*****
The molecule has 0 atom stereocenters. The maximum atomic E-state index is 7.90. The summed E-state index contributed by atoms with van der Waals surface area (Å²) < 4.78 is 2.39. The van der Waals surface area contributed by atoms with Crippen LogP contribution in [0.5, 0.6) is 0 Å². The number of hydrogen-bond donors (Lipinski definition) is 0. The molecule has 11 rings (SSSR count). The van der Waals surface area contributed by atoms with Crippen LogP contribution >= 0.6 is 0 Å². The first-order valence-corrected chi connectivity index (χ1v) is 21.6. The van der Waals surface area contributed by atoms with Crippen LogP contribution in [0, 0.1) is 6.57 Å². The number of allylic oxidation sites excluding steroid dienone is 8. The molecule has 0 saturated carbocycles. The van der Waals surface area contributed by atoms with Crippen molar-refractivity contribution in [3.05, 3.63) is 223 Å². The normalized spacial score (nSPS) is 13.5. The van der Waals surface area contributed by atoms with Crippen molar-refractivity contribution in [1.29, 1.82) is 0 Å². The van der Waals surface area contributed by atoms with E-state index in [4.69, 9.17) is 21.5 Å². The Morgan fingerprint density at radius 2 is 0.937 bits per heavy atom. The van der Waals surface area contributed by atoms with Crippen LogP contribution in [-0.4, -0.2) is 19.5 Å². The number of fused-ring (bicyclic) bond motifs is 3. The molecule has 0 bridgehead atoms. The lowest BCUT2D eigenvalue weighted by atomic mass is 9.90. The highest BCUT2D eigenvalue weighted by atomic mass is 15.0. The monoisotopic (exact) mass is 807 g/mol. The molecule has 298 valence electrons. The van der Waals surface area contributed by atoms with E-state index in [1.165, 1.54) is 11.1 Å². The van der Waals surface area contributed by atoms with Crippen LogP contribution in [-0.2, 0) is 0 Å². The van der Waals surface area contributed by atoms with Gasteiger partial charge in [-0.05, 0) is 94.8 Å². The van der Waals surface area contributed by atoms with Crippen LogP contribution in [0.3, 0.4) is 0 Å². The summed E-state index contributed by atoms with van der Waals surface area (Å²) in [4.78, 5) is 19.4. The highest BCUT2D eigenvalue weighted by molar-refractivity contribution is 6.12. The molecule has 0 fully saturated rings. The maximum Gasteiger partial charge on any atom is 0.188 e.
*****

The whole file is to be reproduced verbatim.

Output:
The molecule has 0 atom stereocenters. The maximum atomic E-state index is 7.90. The summed E-state index contributed by atoms with van der Waals surface area (Å²) < 4.78 is 2.39. The van der Waals surface area contributed by atoms with Crippen LogP contribution in [0.5, 0.6) is 0 Å². The number of hydrogen-bond donors (Lipinski definition) is 0. The molecule has 11 rings (SSSR count). The van der Waals surface area contributed by atoms with Crippen LogP contribution >= 0.6 is 0 Å². The first-order valence-corrected chi connectivity index (χ1v) is 21.6. The van der Waals surface area contributed by atoms with Crippen LogP contribution in [0, 0.1) is 6.57 Å². The number of allylic oxidation sites excluding steroid dienone is 8. The molecule has 0 saturated carbocycles. The van der Waals surface area contributed by atoms with Crippen molar-refractivity contribution in [3.05, 3.63) is 223 Å². The normalized spacial score (nSPS) is 13.5. The van der Waals surface area contributed by atoms with Crippen molar-refractivity contribution in [1.29, 1.82) is 0 Å². The van der Waals surface area contributed by atoms with E-state index in [4.69, 9.17) is 21.5 Å². The Morgan fingerprint density at radius 2 is 0.937 bits per heavy atom. The van der Waals surface area contributed by atoms with Crippen LogP contribution in [-0.4, -0.2) is 19.5 Å². The number of fused-ring (bicyclic) bond motifs is 3. The molecule has 0 bridgehead atoms. The lowest BCUT2D eigenvalue weighted by atomic mass is 9.90. The highest BCUT2D eigenvalue weighted by atomic mass is 15.0. The monoisotopic (exact) mass is 807 g/mol. The molecule has 298 valence electrons. The van der Waals surface area contributed by atoms with E-state index in [1.165, 1.54) is 11.1 Å². The van der Waals surface area contributed by atoms with Crippen LogP contribution in [-0.2, 0) is 0 Å². The van der Waals surface area contributed by atoms with Gasteiger partial charge in [-0.05, 0) is 94.8 Å². The van der Waals surface area contributed by atoms with Crippen LogP contribution in [0.3, 0.4) is 0 Å². The summed E-state index contributed by atoms with van der Waals surface area (Å²) in [4.78, 5) is 19.4. The highest BCUT2D eigenvalue weighted by molar-refractivity contribution is 6.12. The molecule has 0 fully saturated rings. The maximum Gasteiger partial charge on any atom is 0.188 e.